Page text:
On the other hand, if we use gamification in the right way to drive behaviors that have value for the consumer, then gamification’s future will be very bright. It will be infused in anything and everything we do, whether it’s shopping, exercise, or work. It will be so pervasive that I think gamification will no longer exist as a separate discipline. It will just be seen as part of any good design in any product or apps.


I think the evolution of gamification can take any path between these two extremes. But it all depends on what we do today. And I certainly hope that we will use it well and evolve it to the bright side.


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Michael Wu, Ph.D.mwu_whiteKangolHat_blog.jpg is CRM2010MKTAWRD_influentials.pngLithium's Chief Scientist. His research includes: deriving insights from big data, understanding the behavioral economics of gamification, engaging + finding true social media influencers, developing predictive + actionable social analytics algorithms, social CRM, and using cyber anthropology + social network analysis to unravel the collective dynamics of communities + social networks.


Michael was voted a 2010 Influential Leader by CRM Magazine for his work on predictive social analytics + its application to Social CRM. He's a blogger on the Lithium Community, and you can follow him @mich8elwu or Google+.

About the Author
Dr. Michael Wu was the Chief Scientist at Lithium Technologies from 2008 until 2018, where he applied data-driven methodologies to investigate and understand the social web. Michael developed many predictive social analytics with actionable insights. His R&D work won him the recognition as a 2010 Influential Leader by CRM Magazine. His insights are made accessible through “The Science of Social,” and “The Science of Social 2”—two easy-reading e-books for business audience. Prior to industry, Michael received his Ph.D. from UC Berkeley’s Biophysics program, where he also received his triple major undergraduate degree in Applied Math, Physics, and Molecular & Cell Biology.
Occasional Contributor
Occasional Contributor

I like your comment / recommendation of not just taking what another company did and apply it to your community. I have seen this behavior too many times.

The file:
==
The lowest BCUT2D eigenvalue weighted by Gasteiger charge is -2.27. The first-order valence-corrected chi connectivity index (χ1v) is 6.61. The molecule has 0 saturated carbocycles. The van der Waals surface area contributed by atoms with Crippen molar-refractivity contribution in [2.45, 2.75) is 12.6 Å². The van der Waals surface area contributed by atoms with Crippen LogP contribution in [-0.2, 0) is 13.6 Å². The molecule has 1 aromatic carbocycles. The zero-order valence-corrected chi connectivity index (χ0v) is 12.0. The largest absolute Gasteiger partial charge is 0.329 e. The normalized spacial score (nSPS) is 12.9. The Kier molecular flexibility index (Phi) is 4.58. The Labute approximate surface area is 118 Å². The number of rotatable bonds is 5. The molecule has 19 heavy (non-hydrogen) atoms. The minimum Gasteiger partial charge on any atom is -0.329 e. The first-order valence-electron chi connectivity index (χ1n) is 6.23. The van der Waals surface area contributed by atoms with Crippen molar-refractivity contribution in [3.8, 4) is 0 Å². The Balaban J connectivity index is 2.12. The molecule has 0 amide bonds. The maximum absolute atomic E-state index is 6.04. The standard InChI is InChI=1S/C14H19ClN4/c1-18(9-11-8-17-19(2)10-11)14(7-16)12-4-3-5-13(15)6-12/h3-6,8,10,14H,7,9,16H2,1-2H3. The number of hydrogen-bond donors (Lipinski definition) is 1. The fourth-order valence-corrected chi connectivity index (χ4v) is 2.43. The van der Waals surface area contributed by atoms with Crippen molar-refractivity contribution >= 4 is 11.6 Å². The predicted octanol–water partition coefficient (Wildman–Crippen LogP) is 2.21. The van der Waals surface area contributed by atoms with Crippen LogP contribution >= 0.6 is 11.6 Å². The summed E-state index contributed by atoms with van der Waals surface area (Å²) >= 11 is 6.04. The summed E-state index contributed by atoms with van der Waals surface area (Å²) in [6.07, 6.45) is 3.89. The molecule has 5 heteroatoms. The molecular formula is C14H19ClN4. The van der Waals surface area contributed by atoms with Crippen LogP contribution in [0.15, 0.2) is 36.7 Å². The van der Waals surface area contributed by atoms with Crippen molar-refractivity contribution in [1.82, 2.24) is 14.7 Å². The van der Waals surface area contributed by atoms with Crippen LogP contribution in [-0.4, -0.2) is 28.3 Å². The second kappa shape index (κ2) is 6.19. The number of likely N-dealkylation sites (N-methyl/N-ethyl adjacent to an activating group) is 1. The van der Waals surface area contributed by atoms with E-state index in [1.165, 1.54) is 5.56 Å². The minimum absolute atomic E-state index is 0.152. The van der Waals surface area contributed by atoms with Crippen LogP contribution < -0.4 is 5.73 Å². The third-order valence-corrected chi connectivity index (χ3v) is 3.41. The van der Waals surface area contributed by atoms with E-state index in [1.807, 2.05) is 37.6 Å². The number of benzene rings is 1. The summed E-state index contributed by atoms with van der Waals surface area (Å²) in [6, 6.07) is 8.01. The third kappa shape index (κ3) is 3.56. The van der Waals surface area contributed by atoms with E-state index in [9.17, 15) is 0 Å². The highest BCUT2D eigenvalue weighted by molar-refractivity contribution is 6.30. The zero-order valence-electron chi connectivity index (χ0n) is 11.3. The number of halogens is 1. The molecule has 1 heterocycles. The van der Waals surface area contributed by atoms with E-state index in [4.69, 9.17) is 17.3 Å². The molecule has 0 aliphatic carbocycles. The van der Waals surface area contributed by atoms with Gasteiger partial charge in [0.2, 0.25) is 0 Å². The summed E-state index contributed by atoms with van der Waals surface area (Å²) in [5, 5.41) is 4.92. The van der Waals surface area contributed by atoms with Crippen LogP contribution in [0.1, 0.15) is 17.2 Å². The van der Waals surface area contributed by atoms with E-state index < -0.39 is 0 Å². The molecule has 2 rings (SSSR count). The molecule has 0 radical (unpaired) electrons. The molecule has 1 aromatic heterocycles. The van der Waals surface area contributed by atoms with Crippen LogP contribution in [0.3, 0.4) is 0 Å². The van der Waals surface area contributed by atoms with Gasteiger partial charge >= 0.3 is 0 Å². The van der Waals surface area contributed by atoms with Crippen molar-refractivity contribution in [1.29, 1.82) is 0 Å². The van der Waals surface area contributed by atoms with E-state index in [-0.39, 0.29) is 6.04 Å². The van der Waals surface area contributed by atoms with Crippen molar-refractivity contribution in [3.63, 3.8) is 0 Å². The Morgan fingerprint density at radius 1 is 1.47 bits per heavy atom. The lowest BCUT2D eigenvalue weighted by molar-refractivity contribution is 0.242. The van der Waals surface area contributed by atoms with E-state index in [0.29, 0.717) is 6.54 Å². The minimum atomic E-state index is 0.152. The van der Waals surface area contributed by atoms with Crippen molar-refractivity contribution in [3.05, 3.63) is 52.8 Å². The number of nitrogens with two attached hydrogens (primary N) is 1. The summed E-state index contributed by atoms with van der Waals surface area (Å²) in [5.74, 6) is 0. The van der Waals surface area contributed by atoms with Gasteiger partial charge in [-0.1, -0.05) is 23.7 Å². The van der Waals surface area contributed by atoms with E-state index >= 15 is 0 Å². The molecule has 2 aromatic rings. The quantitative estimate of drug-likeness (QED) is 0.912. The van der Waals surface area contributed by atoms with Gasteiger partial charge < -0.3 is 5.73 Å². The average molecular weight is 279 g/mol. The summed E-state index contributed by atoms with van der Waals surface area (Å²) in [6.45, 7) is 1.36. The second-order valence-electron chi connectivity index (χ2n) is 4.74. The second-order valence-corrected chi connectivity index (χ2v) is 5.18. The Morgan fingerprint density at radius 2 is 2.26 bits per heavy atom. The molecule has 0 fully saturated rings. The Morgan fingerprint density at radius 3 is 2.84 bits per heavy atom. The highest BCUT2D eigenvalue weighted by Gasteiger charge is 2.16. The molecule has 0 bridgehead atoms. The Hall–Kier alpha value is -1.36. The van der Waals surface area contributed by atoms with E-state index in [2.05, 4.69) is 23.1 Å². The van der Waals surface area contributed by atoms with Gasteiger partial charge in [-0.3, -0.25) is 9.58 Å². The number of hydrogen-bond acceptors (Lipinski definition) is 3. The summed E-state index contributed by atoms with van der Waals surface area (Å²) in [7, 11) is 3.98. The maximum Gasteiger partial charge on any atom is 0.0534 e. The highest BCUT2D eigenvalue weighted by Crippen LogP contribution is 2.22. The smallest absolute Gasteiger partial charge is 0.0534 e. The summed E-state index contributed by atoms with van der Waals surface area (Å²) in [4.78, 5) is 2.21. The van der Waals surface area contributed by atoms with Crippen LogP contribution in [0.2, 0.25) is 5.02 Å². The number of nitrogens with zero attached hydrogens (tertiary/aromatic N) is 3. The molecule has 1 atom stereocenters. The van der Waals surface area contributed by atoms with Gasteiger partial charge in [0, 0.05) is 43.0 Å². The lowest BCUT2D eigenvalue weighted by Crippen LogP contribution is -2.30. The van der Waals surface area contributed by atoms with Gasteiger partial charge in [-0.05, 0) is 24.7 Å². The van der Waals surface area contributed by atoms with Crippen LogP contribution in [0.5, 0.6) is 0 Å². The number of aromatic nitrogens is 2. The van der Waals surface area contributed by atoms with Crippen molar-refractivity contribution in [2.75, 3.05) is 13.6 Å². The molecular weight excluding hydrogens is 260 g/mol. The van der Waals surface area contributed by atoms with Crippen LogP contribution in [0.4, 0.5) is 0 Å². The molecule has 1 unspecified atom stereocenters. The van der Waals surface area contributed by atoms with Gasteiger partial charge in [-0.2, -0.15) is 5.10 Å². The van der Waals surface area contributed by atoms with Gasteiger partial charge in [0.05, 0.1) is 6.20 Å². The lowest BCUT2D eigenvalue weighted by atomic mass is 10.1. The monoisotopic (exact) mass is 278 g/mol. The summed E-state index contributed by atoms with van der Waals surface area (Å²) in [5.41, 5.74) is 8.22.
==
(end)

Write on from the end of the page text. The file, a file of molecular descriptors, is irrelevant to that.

Lithium Alumni (Retired) Lithium Alumni (Retired)
Lithium Alumni (Retired)

Hello @skwilder,


Thanks you for taking the time to comment, and glad to hear that you confirm my observation too.


It is easier to see why companies keep falling into this pattern again and again. Because most companies are so risk aversive and do not want to do anything new and innovative. I hope this will change in the future.


See you again soon at this blog.

Occasional Commentator
Occasional Commentator

Nice article Dr Wu,

But what do you think about the issue: 'Oh another site with points and badges'. Does the user/customer become sick with such attributes of gamified platforms no matter how creative and innovative you are? 



Lithium Alumni (Retired) Lithium Alumni (Retired)
Lithium Alumni (Retired)

Hello @ivan73ganchev,


My apology for the late reply. I just got back to SF from a long work trip.


The problem you mention is well-known the gamification community. It is called gamification fatigue. I discussed this in an earlier post: The Gamification Backlash + Two Long Term Business Strategies. I recommend you take a quick read there.


But in short, badge/point fatigue could potentially happen if gamification practitioners today are only thinking short term gamification. For example thinking only to drive behaviors for to benefit their own business. We need to think longer term than that. We should think of gamification as a tool to drive behaviors that are beneficial and has value to the user or are align to their intrinsic motivation. In these case, when the user have participate enough to realize the value, the value becomes the primary behavior driver (or the well aligned intrinsic motivation). 


This is why I often proposed that we need to think about Sustainable Gamification: Playing the Game for the Long Haul. This is another related post that I would recommend you reading.


Have fun and see you around at my blog in the future.